Jump to content

Unusual instruments you wish more film scores used...


Matt C
 Share

Recommended Posts

I'm referring to instruments mainly used for color or atmosphere, ones you'd wish more film scores would use more often or integrate as a main part (Thomas Newman and Alexandre Desplat seem more willing than others). It can range from the usual ethnic flutes to the Chinese ditzi or something like the glass harmonica.

I love that otherworldly sound of the glass harmonica, one Debbie Wiseman used to excellent effect in Arsene Lupin. Another one is the hammered dulcimer.

Link to comment
Share on other sites

What I would like to hear more, as it has all but disappeared from the film scoring arena, is the sound of separate sections. So many scores seem caught in the "eternal tutti", which makes great tutti writing stand out to less effect. What I'd love to hear more of, is economy. Bring on unusual, colorful combinations in duos, trios etc. Or even entire set pieces conceived for winds alone or brass alone. The funny thing is it won't necessarily sound smaller or less "epic". Another thing I'd like to hear (or write myself, if the opportunity is alloted), is an entirely choral (a cappella) score. And scores for solo instruments, even.

Link to comment
Share on other sites

Great examples there.Theremin, clarinet (sweetest sound in existence), cymbalon, waterphone and similar ideas to the waterphone. I'll add that I'd like some more bassoon, and also old intruments like oud, cithara, etc.

Link to comment
Share on other sites

Another thing I'd like to hear (or write myself, if the opportunity is alloted), is an entirely choral (a cappella) score. And scores for solo instruments, even.

I noticed a few silent film scores that were played entirely by organ (another underutilized instrument). I forgot the name(s), though.

Link to comment
Share on other sites

Another thing I'd like to hear (or write myself, if the opportunity is alloted), is an entirely choral (a cappella) score. And scores for solo instruments, even.

I noticed a few silent film scores that were played entirely by organ (another underutilized instrument). I forgot the name(s), though.

Yes, please, let's have some more organ. I think the reputation of this instrument has been decimated just by the cliché of Bach's Toccata and Fugue in D Minor in horror films. It's seriously an amazing instrument, though. The original synthesizer.

Link to comment
Share on other sites

I want more pizzicato!

Like this? And wait, wait, there are woodwinds in it as well! And it doesn't seem like a likely candidate of a movie for this type of instrumentation.

Karol - who would like to hear more woodwinds (basoon, clarinet) in a non-comedic vein

Link to comment
Share on other sites

Cimbalom

I love that! I think a score written for cimbalom, choir, hammered dulcimer, and organ is possible. It'd be challenging, but I'd love to hear something like that.

Link to comment
Share on other sites

The harp. Anyone here knows a film score where the harp is the primary central instrument?

Herrmann's Beneath the 12-Mile Reef. Well, not one harp... nine of them.

It's fairly prominent in Herrmann's "Journey to the Center of the EArth" also.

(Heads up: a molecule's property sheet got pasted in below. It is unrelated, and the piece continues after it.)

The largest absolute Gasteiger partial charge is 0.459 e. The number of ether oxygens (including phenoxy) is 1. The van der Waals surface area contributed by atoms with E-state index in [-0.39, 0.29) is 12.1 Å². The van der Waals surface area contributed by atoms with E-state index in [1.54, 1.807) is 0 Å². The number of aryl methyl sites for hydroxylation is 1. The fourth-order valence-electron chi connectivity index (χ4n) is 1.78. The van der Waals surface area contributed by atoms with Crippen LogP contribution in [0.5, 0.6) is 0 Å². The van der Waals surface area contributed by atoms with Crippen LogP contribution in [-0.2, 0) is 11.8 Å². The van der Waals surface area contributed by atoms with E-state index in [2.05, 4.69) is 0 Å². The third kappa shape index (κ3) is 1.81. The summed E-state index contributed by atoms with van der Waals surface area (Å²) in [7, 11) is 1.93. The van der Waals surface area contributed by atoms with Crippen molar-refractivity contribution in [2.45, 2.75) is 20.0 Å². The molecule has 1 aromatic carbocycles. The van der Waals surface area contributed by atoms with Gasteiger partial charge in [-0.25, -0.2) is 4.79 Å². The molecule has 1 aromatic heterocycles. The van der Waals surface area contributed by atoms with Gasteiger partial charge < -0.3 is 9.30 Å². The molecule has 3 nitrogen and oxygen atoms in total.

Link to comment
Share on other sites

Piano is something I definitely want to hear LESS of in todays film scores.

Wait, what? If the score is well-written and properly orchestrated, why should there be less?

Link to comment
Share on other sites

Piano is something I definitely want to hear LESS of in todays film scores.

Wait, what? If the score is well-written and properly orchestrated, why should there be less?

I think it's more the fact that, when piano is used today, it's more often than not in a really obvious and pedestrian way. I would have no problem with a piano sensitively and intelligently used in a score, though; if someone can come up with another The Conversation, bring it on.

As for unusual instruments, I'd love to hear Harry Partch's instruments used in (a) film score(s).

Link to comment
Share on other sites

Piano is something I definitely want to hear LESS of in todays film scores.

Wait, what? If the score is well-written and properly orchestrated, why should there be less?

I think it's more the fact that, when piano is used today, it's more often than not in a really obvious and pedestrian way.

Exactly.

I hate it when a piano is used for just some unobtrusive tingling.

I loved it in Amazing Spider-Man. But then, it's James Horner. Most other composer today simply ... aren't James Horner.

Link to comment
Share on other sites

harpsichord like Johnny Mandel used in his score for Deathtrap.

That score is one of the many gems from 1982, a wonderous year for film and film scores.

Link to comment
Share on other sites

Cimbalom

I'm starting to feel that the cimbalom is already starting to overstay its welcome in today's film scores, considering its now become a standard element of MV/RC repertoire.

Link to comment
Share on other sites

I'd like to hear more prominent but accompaniement piano parts, like in Snowy's theme. I love a solo piano, but I feel a lot of times people forget that it can be very effective in supporting or interacting with other sections of the orchestra.

Link to comment
Share on other sites

I'd like to hear more prominent but accompaniement piano parts, like in Snowy's theme. I love a solo piano, but I feel a lot of times people forget that it can be very effective in supporting or interacting with other sections of the orchestra.

...such as "Corey In Jeopardy"...

Link to comment
Share on other sites

Create an account or sign in to comment

You need to be a member in order to leave a comment

Create an account

Sign up for a new account in our community. It's easy!

Register a new account

Sign in

Already have an account? Sign in here.

Sign In Now
 Share

×
×
  • Create New...

Important Information

By using this site, you agree to our Guidelines.